When asked more about this, she said “there was a lot of pain in the past.”

“Of course, we will also talk about the pain, but we must look ahead by using the language for peace and doing beautiful things. By tampering with the past, we will damage the future and our culture. After doing some research, I saw that whatever job you do, there will definitely be people who do not love you and insult you. I would like to tell people who do not like me, may they believe in the power of love. Thinking negatively and using insulting language only makes them unhappy,” she urged.

“I think music is the best way to reach people because expressing injustice, longing, resentment, pain and love with music provides an opportunity to touch hearts. As you know, there is a Romeika-Turkish dictionary prepared by the beloved Vahit Tursun and published by Heyamola for readers. I also translated a Turkish book into Romeika and it will be the first book translated into Romeika. It’s a great feeling to produce this, I’m excited,” she said with pride.

When asked to explain more about her song ‘Romeika Ninni, she explained that “It is a work that will always have a special place for me as it is my first work.”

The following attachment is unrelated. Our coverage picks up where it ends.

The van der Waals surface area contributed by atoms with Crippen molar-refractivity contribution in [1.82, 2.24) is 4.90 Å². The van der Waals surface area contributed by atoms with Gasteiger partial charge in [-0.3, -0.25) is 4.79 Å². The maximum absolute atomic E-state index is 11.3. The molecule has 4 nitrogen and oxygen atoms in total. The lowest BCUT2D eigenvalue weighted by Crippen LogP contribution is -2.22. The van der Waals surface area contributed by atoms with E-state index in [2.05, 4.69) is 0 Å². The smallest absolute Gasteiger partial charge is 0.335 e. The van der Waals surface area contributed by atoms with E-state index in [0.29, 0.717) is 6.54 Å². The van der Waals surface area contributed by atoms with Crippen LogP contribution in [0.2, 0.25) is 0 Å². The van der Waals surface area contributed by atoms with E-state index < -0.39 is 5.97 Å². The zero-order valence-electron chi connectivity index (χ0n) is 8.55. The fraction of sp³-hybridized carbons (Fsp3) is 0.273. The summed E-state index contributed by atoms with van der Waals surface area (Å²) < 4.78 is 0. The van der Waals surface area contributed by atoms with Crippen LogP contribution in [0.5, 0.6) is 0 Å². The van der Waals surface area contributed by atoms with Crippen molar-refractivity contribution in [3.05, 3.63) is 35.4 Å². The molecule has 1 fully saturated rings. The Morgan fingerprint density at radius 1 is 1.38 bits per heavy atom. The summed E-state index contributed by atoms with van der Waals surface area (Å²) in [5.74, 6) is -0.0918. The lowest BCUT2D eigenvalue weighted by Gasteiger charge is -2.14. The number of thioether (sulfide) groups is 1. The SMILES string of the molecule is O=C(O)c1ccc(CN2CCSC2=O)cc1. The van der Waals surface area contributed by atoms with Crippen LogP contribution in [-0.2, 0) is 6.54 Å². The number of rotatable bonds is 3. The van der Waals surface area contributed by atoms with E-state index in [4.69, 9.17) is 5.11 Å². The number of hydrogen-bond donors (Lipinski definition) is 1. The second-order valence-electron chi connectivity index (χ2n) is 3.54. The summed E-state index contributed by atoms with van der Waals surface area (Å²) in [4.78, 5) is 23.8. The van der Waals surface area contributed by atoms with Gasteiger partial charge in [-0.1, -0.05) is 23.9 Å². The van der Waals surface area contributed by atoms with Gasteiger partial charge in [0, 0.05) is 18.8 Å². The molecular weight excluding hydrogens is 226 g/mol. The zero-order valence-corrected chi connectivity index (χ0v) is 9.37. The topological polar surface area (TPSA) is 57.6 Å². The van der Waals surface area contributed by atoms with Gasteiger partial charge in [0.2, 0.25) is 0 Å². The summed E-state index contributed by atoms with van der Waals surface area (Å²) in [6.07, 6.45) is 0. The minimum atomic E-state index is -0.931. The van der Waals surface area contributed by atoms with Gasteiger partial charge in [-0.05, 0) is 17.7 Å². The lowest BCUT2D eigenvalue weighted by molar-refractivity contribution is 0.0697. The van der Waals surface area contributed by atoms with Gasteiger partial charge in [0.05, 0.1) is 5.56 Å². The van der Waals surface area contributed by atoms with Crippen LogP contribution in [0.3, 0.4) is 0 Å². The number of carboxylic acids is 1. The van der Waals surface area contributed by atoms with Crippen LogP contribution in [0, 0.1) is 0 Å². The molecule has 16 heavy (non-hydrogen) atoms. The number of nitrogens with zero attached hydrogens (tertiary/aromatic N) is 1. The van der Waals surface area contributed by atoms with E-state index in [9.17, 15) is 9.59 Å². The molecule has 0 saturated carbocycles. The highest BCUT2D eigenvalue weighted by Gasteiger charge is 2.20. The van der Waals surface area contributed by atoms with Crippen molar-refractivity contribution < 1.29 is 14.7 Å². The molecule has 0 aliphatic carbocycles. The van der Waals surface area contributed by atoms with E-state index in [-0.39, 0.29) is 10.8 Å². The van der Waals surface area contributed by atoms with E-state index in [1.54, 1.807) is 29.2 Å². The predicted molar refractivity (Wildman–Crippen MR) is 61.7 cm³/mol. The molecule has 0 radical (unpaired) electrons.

“We released Romeika Ninni professionally about a year ago. We made Romeika Ninni as it was a work that was never done before but suggested by my friend Özcan Onat, who was my companion. I wrote the lyrics from the words I compiled from our elderly people in the village. And believe me, by using that feeling, I tried to look through the eyes of a mother on the Black Sea. Vahit Tursun was a grammatical editor. We shot the clip in a village of Trapezounta and it was directed Murat Davulcu,” she explained.

*Watch ‘Romeika Ninni’ here-

As a final question to her, Greek City Times asked if she had any plans to perform in Greece in the future?

“I have never been to Greece. I was supposed to come for an event before the coronavirus pandemic canceled everything. I would love to come to Greece and sing with people,” she concluded.